...We got ourselves an OptiShot for Christmas. Initially intending to just have a small setup, swinging with no ball and seeing results on the laptop screen. Well, somehow I convinced her to let me expand on that, in our dining room, with the understanding that it be unobtrusive, and easily removeable.
While it requires a little bit of time to setup and take down, usually about 5 minutes, which, isn't a lot of time when you consider I can get 18 holes in in under an hour, it meets her requirements, and mine.
Basically, I found some decent-ply screen material at a local banner-printing shop. $20 for a 8'x10' sheet. This material holds up perfectly using the restricted-flight, yellow practice balls.
I purchased a 10' wooden dowel from my local big-box lumber store. Around $10-$15. A 3'x4' hitting mat and some extra padding material to go beneath it, both to raise my feet to the same level as the OptiShot sensor, and to protect the hardwood flooring in the dining room. And finally, an inexpensive, and thus far, reliable projector off eBay. Around $175.
I attached the screen material to the dowel using a combination of duct tape (add this to the 1001 uses for duct tape) and staples. 3" screws in either end of the dowel, leaving about an inch extending. A couple of cup-hooks screwed into ceiling molding to rest the screws in to support the screen while in use. Makes for easy removal of the screen from the dining room area when directed to do so by the wife. Otherwise, I just leave it rolled up in-place, ready to use. Which I do, almost every night.
I just need to move the dining table and chairs into a corner of the dining room, lay down the floor padding and mat, un-roll the screen, and away we go. Even my wife, who is just taking up the game, enjoys playing, especially since, unlike the $40/hour simulator venues, the sensors pick up just the club motion, not the ball, so, when she occasionally whiffs, the swing still registers, and she's still in-play :-)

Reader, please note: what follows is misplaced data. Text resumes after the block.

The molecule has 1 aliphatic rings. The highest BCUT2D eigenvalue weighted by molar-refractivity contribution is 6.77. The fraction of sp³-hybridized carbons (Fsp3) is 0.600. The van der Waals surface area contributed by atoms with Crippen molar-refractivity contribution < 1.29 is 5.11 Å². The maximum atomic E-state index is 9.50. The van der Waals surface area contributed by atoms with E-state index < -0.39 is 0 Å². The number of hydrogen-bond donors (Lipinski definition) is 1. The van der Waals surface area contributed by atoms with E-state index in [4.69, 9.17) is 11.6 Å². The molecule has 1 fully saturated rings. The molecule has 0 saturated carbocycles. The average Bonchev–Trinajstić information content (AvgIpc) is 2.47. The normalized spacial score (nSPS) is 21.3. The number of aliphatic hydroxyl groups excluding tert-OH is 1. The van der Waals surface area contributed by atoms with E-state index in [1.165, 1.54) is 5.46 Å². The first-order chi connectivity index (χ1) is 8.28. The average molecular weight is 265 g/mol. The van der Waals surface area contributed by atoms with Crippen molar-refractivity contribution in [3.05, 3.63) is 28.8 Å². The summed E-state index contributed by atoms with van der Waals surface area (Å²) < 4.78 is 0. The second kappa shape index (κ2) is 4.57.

While playing the first few rounds, a slight wrinkle showed up. Balls hit lower than the screen, the bottom of which is about 2 feet above the floor, would need to be retrieved from the den or the kitchen, or wherever they ended up flying to. Simple fix was to take some discarded tent screen (I never throw anything away), and attach a strip of it to the bottom of the screen. Required some grommets and zip-ties to connect them. Catches those low shots, and the putts (which I can now use a "real" ball for).
It's a tight fit in the dining room, and, I had to go on the diagonal in order to get it to work, but, I am 6'2" and can take a care-free full swing with my driver without fear of hitting anything but the ball (and the occasional cat that ventures into the room to see what's going on). They've actually figured out where the "safe zones" are, and, except for chasing after the balls and tees that go flying after the swing, they stay clear of the action :-)
One last observation. The tees that come with the OptiShot are OK, but, not very durable. For as much as I play, the smaller tee quickly became broken. Rather than $7.95 for a new pair from the vendor (this could become expensive if I wear out a small tee every 2 weeks), I picked up a pack of 50 of those plastic "zero-friction", 3-prong tees for about $8. I cut about an inch off the bottom for a standard driver tee, more for a par 3 shot, leaving it just long enough so that the tee can rest in the holder with a ball on it at the proper height. Works like a charm, and, usually these last at least a couple of weeks before I have to dip into the box of 50 for another one.